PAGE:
# 'Any heavyweight can defeat any lightweight' : Why are all the quantifiers not at the front?

Source: p 498, A Concise Introduction to Logic (12 Ed, 2014) by Patrick Hurley

Any heavyweight can defeat any lightweight.
[1.] (x) [ Hx ⊃ (y)(Ly ⊃ Dxy) ]

I bolded the only change. Why is it wrong to translate 1 as 2 below?
I pursue only intuition; please do not answer with formal proofs or Truth Tables.

1. (x) (y) [ Hx ⊃ (Ly ⊃ Dxy) ]
• It is not wrong; both are equivalent. Jan 5, 2016 at 22:36
• Hurley's articulation has the advantage of narrowing the domain scope down to the relevant part but you can trivially do so. There's no y in Hx ⊃ so you can move the domain scope in or out (you cannot do the same to (x) because it is also used in the right hand part. Jan 5, 2016 at 23:01
• I've noticed you have "I pursue only intuition; please do not answer with formal proofs or Truth Tables" in your question, but ask specifically about a formal notation. In this case, your search for only intuition has lead you to ask "why" to a false statement. My recommendation would be to either learn the formal proofs, or rephrase the question. You could have asked "What is the logical difference between 'any heavyweight can defeat any lightweight' and 'given any two fighters, x, and y, the combination of x is a heavyweight and y is a lightweight and x defeats y is true'" Feb 5, 2016 at 17:50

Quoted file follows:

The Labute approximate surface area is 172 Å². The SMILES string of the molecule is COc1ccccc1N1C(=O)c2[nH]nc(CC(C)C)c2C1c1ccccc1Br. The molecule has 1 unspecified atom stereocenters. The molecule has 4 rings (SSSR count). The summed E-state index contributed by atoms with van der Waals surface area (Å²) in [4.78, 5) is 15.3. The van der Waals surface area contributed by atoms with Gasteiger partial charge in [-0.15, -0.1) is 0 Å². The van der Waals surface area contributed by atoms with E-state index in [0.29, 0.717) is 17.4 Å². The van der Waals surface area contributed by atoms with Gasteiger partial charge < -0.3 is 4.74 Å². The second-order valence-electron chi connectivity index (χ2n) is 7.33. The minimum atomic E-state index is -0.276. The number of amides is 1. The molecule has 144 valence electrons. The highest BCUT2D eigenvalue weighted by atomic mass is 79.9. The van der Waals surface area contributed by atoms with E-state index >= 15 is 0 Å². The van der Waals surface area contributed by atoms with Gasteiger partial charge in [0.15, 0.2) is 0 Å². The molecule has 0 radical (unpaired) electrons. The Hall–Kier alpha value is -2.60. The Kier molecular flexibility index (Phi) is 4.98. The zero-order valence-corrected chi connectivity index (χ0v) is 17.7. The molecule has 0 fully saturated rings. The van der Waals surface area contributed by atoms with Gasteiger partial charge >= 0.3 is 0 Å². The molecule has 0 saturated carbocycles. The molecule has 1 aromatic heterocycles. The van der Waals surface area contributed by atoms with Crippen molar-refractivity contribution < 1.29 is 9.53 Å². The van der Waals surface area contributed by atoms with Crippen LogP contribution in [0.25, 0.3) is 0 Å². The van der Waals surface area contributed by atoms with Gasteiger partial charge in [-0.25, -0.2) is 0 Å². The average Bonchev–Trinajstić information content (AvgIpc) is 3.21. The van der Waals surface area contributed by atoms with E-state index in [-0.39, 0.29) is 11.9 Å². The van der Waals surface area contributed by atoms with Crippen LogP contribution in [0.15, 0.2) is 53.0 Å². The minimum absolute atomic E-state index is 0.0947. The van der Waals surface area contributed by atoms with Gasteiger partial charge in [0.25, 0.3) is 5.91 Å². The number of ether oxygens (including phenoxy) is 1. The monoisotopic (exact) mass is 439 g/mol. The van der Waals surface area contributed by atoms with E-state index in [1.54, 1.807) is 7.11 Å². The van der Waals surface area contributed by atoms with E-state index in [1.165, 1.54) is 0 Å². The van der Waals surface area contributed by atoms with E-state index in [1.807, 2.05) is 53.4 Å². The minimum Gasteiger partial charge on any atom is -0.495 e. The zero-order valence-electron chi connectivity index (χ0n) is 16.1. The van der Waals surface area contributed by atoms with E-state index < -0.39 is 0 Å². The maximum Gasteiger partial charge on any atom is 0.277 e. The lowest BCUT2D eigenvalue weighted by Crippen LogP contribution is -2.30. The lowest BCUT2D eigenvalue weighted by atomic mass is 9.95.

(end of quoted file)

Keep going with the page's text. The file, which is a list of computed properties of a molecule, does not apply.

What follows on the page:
• In this case, the answer Mauro gives is a fundamental rule for how quantifiers may be rearranged. Perhaps, a third option for your question, might be "intuitively, why is ϕ → ∀x ψ equivalent to : ∀x (ϕ → ψ)" Feb 5, 2016 at 17:56

There are rules for moving all the quantifiers upfront, in order to rewrite a formula in an equivalent Prenex Normal Form.

The rules are based on several provable equivalences; in particular :

ϕ → ∀x ψ is equivalent to : ∀x (ϕ → ψ)

provided that :

the quantified variable x is not free in ϕ.

To put it in as plain language as possible:

A quantifier only affects its own variable. If a sentence can be broken down into smaller integral parts, and only one of those parts has the variable, you can move the quantifier between that part and the whole without changing the meaning.

In general, you keep the quantifier with the smaller section because it makes it more clear what it affects.